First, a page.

The cabin is part of the Penn Center, founded in 1862 as one of the country’s first schools for freed slaves and used more than 100 years later by Dr. King as a retreat center for the Southern Christian Leadership Conference.
SOURCE: NYT (4-3-08)
Name of source: WaPo
SOURCE: WaPo (4-6-08)
Seventh Street is a neon-lit pathway lined with boutiques, taverns, restaurants serving fusion cuisine and a world-class convention center.
On H Street, east of Union Station, condos sell for more than $1 million, and new nightclubs throb with the young and hip.
Forty years ago, the conditions on Seventh Street NW, 14th Street NW and H Street NE -- three corridors at the core of Washington's cultural and economic soul -- were beyond desperate.
SOURCE: WaPo (4-4-08)
Unveiled at a British ban-the-bomb rally on April 4, 1958, the peace symbol's peak of potency was in the 1960s, when it was the emblem of the anti-Vietnam War movement and all things groovily counterculture. (Said its late creator, British graphic designer Gerald Holtom: "I drew myself . . . a man in despair . . . put a circle around it to represent the world.") The symbol has marched in service of many causes over the years: civil rights, women's rights, environmentalism, gay rights, anti-apartheid, the nuclear-freeze movement and the latter-day antiwar crowd.
Name of source: Memphis Magazine
SOURCE: Memphis Magazine (4-1-08)
But many others — men and women, white and black — played key roles in the battle for human dignity. Some worked behind the scenes; others stood at King's side. For the first time in our magazine's long history, we tracked down ten of the most important figures from that tumultuous period. Here, in their own words, they tell what it was like in those dark days leading up to the death of King, and where they were when they heard the awful news.
Forty years have passed, but their words and memories remain as strong
and relevant as they were during 1968. While most of us are merely passive readers of history, these brave men and women actually helped change it. They are the true pioneers of the civil rights movement in America.
Name of source: NBC News
SOURCE: NBC News (4-3-08)
Name of source: Dallas Morning News
SOURCE: Dallas Morning News (3-31-08)
Officials finally settled on Southern Methodist University in Dallas to house the $250 million complex.
But online, some of the very best addresses are gone — snapped up for a mere fistful of dollars by squatters who have no connection to the library yet hope to make fun of the president, protect him or simply cash in on his name.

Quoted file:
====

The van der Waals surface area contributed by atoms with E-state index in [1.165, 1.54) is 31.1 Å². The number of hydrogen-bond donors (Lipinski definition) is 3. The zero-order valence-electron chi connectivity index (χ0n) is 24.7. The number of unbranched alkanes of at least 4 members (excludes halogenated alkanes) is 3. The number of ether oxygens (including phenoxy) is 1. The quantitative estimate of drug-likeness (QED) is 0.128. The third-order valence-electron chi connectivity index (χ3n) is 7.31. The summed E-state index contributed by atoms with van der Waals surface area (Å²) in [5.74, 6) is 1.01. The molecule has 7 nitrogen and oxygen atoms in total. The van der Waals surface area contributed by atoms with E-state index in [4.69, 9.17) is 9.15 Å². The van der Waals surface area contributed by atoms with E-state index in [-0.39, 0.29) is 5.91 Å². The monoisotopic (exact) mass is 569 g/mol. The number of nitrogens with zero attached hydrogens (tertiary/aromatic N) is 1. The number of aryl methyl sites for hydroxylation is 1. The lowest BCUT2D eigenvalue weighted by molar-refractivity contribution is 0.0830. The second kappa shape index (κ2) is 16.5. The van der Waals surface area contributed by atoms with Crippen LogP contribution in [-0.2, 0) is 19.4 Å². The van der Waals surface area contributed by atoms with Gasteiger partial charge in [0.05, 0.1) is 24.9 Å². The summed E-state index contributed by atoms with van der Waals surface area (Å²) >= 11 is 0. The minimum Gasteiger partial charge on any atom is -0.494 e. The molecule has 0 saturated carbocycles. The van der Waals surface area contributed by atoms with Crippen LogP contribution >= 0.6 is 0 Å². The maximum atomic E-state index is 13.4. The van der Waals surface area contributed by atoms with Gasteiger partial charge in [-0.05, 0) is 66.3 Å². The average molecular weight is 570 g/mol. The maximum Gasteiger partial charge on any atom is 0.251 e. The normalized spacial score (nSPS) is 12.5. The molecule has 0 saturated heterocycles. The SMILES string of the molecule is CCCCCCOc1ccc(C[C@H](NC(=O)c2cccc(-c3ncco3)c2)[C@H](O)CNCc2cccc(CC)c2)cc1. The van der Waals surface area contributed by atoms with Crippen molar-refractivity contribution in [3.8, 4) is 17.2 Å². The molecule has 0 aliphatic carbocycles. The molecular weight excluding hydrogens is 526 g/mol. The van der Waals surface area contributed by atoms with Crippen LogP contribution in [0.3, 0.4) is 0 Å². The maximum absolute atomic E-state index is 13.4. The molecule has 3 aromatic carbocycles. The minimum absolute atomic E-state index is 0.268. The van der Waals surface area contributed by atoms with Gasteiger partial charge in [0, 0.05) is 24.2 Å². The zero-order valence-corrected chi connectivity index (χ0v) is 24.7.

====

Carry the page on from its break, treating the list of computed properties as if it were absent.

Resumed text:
At one time, the Bush Library Foundation owned the easiest Web site to remember: www.GeorgeWBushLibrary.com.
But whether on purpose or because of an oversight — foundation spokesman Taylor Griffin wasn't sure — it lost that domain name last year. Illuminati Karate, a Web company in Raleigh, N.C., picked it up for less than $10.
Name of source: PRweb
SOURCE: PRweb (4-3-08)
"Congressional events leading up to April 7, 1933 allowed only the resumption of sales for legal beer with an alcoholic strength of no more than 3.2% alcohol by volume (abv), weak by today's standards. Congress had earlier passed the so-called Cullen-Harrison Bill which redefined what constituted a legally 'intoxicating' beverage. President Franklin Delano Roosevelt signed the bill on March 23, 1933. The bill's passage took the teeth out of the bite of the Volstead Act of 1919 and raised the Prohibition-era legal limit of alcoholic drinks from .05% abv to 3.2% abv."
"Bringing breweries back online on April 7, 1933 in states whose legislatures agreed to go 'wet' again gave a tremendous shot in the arm of an economy in the throes of the Depression. In just forty-eight hours, $25,000,000 had been pumped into various beer-related trades as diverse as bottling manufacturers to the sawdust wholesalers whose product lay strewn on the floors of saloons. For the first day of nationwide beer sales, it was estimated that the federal tax for beer brought in $7,500,000 to the United States Treasury."
Name of source: http://www.belfasttelegraph.co.uk
SOURCE: http://www.belfasttelegraph.co.uk (4-3-08)
A spokeswoman for the inquiry - which probed the deaths of 13 men in the Bogside on January 30, 1972 and another man who died later - told the Telegraph that the report was "not imminent".
On the tenth anniversary of the inquiry's start, with unionists again attacking the mounting costs, the families said they were still waiting for answers.
SOURCE: http://www.belfasttelegraph.co.uk (3-4-08)
"My siblings and I were watching the evening news at home in Atlanta and we heard 'Dr Martin Luther King Jr has been shot,'" says King III, who will lead a march tomorrow to that motel, now home to the National Civil Rights Museum.